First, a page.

Highly Pathogenic Avian Influenza update
The MA Department of Agricultural Resources and its partner agencies have depopulated and disposed of two non-commercial, mixed-species backyard flocks (non-poultry)*, one in Barnstable County and one in Essex County, due to Highly Pathogenic Avian Influenza (HPAI). Birds on the affected premises exhibited clinical signs consistent with HPAI and tested positive for the disease.
The MDAR is advising backyard and commercial poultry owners to practice strong biosecurity measures to prevent domestic poultry from having contact with wild birds, their feathers, and droppings. The HPAI virus is continuing to circulate in the wild bird population, particularly in wild waterfowl. Eliminating standing water and preventing domestic birds from having access to ponds, streams, and wetland areas that attract wild waterfowl is of critical importance.
REPORT sick or dead birds!
Domestic: 617-626-1795 or online using Poultry Disease Reporting Form
Wild: Department of Fish and Game, Division of Fisheries and Wildlife (MassWildlife) - Report Wild birds here.
*Poultry vs Non Poultry
When referencing a HPAI outbreak, the World Organization of Animal Health (WOAH) describes poultry flocks as poultry or non poultry.
“WOAH, Terrestrial Animal Health Code, Glossary
means all birds reared or kept in captivity for the production of any commercial animal products or for breeding for this purpose, fighting cocks used for any purpose, and all birds used for restocking supplies of game or for breeding for this purpose, until they are released from captivity.
Birds that are kept in a single household, the products of which are used within the same household exclusively, are not considered poultry, provided that they have no direct or indirect contact with poultry or poultry facilities.
Birds that are kept in captivity for other reasons, including those that are kept for shows, racing, exhibitions, zoological collections and competitions, and for breeding or selling for these purposes, as well as pet birds, are not considered poultry, provided that they have no direct or indirect contact with poultry or poultry facilities.”
Highly Pathogenic Avian Influenza (HPAI) continues to be detected in migratory waterfowl across the US. There are now increasing detections in domestic poultry involving both commercial and backyard flocks. Infection within the wild bird population and the fall migration may contribute to introduction and spread of the disease to and among domestic birds.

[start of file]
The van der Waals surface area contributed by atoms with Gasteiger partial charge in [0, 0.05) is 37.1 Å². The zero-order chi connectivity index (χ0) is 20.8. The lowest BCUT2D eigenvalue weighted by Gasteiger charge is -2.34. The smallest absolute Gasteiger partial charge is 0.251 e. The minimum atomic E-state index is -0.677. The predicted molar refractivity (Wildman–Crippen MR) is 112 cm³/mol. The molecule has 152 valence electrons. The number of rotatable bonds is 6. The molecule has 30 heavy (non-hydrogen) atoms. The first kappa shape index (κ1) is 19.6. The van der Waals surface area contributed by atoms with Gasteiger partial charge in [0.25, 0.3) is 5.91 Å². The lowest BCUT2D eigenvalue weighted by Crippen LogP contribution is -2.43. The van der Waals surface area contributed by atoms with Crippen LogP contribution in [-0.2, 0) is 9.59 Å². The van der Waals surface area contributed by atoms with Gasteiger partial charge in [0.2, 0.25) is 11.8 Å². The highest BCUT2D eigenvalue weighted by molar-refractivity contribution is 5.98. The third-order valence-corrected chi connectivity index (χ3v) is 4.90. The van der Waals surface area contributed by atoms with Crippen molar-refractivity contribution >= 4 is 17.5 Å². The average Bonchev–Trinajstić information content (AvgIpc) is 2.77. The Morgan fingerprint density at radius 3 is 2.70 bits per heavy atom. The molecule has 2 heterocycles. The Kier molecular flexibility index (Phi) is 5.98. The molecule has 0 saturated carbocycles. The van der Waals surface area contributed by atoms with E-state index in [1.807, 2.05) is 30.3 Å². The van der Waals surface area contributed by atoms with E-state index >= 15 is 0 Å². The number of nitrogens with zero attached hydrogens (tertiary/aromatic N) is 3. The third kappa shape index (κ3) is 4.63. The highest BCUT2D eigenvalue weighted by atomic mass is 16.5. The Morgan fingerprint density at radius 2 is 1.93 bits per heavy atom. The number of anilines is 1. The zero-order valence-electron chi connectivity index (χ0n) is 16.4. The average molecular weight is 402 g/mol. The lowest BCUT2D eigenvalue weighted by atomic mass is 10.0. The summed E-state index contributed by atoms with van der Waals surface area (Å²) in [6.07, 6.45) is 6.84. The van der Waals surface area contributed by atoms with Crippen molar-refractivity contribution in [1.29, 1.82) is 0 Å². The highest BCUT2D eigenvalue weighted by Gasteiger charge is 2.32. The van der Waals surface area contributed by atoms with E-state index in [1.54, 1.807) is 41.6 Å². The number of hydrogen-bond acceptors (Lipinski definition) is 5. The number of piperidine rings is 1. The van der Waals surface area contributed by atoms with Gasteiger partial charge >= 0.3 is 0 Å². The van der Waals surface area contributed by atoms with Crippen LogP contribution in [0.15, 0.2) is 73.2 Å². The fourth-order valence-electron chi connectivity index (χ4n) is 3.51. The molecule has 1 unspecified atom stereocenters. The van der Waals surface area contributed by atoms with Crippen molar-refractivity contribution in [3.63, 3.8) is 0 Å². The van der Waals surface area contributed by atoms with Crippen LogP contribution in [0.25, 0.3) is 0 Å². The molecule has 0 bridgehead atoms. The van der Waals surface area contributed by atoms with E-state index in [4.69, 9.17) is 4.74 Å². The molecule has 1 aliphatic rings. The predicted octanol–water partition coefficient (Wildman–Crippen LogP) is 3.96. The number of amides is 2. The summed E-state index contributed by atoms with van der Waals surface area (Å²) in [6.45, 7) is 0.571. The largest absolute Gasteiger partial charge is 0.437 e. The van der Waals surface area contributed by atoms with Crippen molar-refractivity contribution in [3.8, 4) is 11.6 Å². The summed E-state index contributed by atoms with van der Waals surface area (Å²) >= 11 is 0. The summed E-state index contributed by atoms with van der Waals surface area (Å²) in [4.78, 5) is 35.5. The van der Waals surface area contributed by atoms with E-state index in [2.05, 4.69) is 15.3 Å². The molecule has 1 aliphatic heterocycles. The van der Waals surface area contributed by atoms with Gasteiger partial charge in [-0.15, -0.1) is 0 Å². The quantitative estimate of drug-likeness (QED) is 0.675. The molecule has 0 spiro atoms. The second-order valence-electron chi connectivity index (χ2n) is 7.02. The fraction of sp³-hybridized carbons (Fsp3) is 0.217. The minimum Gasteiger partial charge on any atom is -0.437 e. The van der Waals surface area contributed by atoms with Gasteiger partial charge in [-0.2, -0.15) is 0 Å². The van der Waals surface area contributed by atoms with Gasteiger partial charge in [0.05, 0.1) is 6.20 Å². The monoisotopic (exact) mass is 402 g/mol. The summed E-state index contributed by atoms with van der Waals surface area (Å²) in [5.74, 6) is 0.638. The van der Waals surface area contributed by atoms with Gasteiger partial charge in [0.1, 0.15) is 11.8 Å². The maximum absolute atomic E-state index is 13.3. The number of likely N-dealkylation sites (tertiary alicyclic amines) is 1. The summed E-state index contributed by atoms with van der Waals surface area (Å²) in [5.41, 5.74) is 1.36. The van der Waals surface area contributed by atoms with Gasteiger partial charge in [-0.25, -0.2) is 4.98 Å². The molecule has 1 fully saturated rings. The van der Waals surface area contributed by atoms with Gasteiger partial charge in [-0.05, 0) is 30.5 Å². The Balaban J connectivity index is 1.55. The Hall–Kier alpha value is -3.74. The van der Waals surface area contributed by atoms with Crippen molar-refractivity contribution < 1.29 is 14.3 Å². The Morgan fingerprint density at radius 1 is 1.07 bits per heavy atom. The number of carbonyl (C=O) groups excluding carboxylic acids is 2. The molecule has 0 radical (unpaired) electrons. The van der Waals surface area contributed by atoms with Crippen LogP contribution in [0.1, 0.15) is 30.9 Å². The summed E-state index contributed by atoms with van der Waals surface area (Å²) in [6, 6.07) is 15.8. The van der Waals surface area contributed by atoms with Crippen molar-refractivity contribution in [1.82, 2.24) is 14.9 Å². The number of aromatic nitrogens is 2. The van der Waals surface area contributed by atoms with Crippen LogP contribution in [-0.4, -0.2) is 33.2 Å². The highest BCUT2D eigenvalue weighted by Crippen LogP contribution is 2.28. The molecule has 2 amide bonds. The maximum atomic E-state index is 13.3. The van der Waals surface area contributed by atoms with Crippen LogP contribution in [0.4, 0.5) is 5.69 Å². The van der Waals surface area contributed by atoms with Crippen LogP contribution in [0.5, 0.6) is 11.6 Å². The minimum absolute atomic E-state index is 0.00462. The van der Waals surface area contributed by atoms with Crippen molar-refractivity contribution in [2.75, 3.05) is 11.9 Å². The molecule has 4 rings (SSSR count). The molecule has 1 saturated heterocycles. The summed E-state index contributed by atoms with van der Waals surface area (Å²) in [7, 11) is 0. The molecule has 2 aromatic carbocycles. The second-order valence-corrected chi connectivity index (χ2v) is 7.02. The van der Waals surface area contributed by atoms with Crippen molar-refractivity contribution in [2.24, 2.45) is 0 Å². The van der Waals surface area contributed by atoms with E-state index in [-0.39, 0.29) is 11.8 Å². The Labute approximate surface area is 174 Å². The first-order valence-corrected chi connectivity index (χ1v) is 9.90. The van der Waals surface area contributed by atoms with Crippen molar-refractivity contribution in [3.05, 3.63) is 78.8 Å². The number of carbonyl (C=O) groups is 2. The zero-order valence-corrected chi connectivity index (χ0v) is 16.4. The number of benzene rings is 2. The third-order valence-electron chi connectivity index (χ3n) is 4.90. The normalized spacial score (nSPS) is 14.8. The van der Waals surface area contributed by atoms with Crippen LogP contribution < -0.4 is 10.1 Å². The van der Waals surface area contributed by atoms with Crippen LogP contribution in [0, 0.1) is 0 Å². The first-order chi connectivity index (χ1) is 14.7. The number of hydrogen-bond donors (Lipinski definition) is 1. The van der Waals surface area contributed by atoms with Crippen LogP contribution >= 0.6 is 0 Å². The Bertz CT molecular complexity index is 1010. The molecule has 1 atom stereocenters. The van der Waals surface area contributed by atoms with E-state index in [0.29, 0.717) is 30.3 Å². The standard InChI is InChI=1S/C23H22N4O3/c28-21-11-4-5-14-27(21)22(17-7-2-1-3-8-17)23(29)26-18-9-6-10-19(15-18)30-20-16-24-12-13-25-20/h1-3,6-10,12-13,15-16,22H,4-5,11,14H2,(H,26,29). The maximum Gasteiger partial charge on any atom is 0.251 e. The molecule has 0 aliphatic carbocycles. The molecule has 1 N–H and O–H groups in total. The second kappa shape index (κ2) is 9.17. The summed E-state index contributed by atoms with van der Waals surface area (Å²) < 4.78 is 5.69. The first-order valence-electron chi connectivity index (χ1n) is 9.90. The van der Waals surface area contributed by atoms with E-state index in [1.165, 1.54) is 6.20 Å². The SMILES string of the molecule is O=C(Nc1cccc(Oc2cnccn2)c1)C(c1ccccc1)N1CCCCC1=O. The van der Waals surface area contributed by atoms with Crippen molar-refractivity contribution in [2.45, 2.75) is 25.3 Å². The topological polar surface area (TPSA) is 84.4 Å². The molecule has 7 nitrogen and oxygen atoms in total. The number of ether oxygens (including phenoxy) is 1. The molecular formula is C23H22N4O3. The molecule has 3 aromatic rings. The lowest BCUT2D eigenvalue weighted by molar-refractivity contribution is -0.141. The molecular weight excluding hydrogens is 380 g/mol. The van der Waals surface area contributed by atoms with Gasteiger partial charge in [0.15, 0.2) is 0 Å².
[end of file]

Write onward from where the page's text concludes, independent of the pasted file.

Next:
The MDAR is advising backyard and commercial poultry owners to practice strong biosecurity measures to prevent domestic poultry from having contact with wild birds, their feathers and droppings. At highest risk are poultry flocks that free range or comingle with wild waterfowl. Waterbirds including shorebirds, gulls, and waterfowl, especially geese and dabbling ducks like Mallards, are most likely to carry the HPAI virus. Affected wild birds may not show clinical signs of disease.
For more information about the Avian Influenza virus
Poultry Biosecurity-Protecting Your Backyard Flock / MDAR Update 2023
For information on current HPAI detections in domestic and wild birds, visit: USDA APHIS | 2022-2023 Detections of Highly Pathogenic Avian Influenza
REPORT SICK OR DEAD BIRDS
Sick or dead domestic birds (chickens, turkeys, gamebirds, domestic ducks, etc.) should be reported to Department of Agricultural Resources Division of Animal Health at 617-626-1795 or through this online reporting form.
Sick or dead wild birds should be reported to the Department of Fish and Game Division of Fisheries and Wildlife (MassWildlife) using the online form found at mass.gov/reportbirds